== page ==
The Financial Industry Regulatory Authority’s chairman and chief executive, Richard G. Ketchum, says that despite failing to stop or even stem the financial crisis, the investment industry’s non-profit, self-regulatory agency is up to the challenge of being the country’s top securities enforcer. “We want to be in there stopping the activity, not just cleaning up the bodies. We’ve changed the organization to be able to respond more quickly. I think we’re more agile now than we were three years ago,” Ketchum told the New York Times.
The NASDAQ Stock Market is proposing a seasoning period for reverse-merger companies that want to be listed on its exchanges. The plan would require such companies to trade for at least six months on the Over-the-Counter Market or another lower exchange, and to maintain a share price of at least $4 for 30 of the first 60 days after applying for a listing on one of the major exchanges. NASDAQ is developing the plan in a bid to block what it sees an all too easy route for companies – particularly foreign ones – to circumvent scrutiny and raise capital from American investors by combining with publicly traded shells, according to TheStreet.com.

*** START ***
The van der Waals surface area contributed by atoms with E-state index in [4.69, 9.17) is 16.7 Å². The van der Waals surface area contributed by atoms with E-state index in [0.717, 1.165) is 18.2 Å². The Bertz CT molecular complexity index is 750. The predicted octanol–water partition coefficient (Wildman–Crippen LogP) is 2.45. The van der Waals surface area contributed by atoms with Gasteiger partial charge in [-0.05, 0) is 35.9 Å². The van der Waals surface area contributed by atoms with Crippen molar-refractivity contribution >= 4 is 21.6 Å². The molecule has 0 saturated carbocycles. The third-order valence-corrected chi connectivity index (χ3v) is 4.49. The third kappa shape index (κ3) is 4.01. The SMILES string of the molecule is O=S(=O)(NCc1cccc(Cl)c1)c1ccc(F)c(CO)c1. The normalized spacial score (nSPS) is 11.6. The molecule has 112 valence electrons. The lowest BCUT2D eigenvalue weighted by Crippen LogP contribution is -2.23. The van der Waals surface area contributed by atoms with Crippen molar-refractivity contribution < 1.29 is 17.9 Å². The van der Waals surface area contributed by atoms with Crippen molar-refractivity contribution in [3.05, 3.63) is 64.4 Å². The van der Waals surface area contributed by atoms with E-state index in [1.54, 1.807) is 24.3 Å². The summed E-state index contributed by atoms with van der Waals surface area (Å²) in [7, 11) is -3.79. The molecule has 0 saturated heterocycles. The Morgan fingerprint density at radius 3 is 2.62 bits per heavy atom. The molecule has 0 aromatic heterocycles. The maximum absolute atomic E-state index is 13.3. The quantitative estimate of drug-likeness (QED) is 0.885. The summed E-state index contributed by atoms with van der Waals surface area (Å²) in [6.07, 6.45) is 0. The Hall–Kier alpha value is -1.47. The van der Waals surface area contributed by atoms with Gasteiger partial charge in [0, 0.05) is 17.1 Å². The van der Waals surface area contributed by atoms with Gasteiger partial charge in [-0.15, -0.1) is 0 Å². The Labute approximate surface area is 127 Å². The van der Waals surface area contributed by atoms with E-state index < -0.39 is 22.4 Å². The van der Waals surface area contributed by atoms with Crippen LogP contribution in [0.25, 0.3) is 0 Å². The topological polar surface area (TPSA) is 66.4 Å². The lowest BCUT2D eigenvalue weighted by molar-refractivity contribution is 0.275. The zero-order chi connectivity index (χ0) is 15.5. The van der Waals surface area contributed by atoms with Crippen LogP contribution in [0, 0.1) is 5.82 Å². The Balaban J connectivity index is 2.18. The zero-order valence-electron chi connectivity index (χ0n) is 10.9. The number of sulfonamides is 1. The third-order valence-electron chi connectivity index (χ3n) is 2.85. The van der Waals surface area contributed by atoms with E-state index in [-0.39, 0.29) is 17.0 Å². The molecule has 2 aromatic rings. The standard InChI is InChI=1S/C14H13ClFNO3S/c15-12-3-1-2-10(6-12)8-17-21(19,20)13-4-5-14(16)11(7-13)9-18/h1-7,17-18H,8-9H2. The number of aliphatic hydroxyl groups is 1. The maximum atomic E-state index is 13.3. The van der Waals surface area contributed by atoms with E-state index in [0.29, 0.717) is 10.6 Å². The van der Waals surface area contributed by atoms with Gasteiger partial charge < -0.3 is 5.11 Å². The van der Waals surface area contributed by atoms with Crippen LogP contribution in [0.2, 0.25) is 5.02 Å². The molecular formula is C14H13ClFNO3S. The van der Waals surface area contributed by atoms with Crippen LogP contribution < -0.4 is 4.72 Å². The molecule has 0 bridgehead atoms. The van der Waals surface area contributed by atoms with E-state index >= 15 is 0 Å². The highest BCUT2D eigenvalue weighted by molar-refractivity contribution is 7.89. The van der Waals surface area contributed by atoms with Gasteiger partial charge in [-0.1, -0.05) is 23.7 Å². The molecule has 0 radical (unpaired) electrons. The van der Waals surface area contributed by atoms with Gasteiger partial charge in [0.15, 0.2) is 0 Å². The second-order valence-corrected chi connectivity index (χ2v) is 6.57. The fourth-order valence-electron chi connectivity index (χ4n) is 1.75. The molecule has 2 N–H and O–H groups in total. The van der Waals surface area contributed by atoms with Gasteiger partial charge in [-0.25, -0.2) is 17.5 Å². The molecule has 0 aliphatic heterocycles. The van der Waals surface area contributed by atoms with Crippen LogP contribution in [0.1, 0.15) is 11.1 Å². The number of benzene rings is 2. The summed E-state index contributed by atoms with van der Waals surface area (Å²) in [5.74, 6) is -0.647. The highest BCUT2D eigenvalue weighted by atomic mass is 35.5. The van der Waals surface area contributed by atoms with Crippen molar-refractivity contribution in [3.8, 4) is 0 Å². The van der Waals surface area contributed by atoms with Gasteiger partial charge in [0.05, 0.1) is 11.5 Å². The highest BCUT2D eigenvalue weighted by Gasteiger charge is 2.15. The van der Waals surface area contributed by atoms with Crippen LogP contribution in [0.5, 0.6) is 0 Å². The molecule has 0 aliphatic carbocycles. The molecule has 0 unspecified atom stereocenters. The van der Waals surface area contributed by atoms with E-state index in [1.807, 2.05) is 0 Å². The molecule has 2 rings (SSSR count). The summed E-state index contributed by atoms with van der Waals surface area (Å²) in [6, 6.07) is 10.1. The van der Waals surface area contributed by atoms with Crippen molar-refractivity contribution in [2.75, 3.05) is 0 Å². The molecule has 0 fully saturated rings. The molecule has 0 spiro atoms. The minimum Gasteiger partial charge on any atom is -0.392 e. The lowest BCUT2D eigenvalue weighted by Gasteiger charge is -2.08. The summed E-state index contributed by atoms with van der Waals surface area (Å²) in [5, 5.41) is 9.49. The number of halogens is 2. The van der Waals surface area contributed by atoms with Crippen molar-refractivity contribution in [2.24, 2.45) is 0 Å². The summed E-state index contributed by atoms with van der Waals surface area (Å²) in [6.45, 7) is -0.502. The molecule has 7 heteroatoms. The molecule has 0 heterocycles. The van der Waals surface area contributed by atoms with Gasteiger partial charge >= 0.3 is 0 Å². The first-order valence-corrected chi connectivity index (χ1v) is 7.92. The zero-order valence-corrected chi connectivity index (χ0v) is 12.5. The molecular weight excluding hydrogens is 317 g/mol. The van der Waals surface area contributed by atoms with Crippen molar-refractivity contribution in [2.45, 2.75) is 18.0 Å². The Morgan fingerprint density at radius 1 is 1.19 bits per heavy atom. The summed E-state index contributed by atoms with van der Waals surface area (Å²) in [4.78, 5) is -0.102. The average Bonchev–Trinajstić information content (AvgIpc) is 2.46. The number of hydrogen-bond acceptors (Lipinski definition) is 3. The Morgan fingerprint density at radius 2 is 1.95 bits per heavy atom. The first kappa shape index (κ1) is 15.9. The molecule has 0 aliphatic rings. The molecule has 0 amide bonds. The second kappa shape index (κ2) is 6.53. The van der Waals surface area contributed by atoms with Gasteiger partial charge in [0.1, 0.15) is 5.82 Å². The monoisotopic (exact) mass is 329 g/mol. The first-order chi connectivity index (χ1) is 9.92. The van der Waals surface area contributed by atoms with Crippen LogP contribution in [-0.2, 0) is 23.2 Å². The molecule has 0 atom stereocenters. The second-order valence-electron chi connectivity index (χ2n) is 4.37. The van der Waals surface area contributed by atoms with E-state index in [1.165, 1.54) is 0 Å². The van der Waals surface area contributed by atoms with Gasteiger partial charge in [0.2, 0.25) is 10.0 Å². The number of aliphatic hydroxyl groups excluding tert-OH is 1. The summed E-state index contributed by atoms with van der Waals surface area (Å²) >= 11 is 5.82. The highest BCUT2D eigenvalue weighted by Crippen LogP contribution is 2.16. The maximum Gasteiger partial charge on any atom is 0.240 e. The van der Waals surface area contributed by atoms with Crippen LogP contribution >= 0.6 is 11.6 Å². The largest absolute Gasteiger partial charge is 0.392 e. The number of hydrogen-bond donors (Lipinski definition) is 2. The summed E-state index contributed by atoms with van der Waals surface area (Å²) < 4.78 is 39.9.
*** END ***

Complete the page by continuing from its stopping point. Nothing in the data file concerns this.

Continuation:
Some investors went after the Securities and Exchange Commission in a civil suit, claiming the agenyc failed to protect them by taking action against Bernie Madoff. It didn’t go their way, exactly. Ashby Jones at the Wall Street Journal says “a federal judge on Tuesday dismissed the suit, which alleged the SEC had acted with ‘gross negligence.’ U.S. District Judge Laura Swain ruled that the plaintiffs had failed to ‘identify any specific, mandatory duty that the SEC violated,’” but at the same time, she ripped the agency, “calling its behavior ‘sloppy,’ ‘uninformed,’ and ‘irresponsible.’”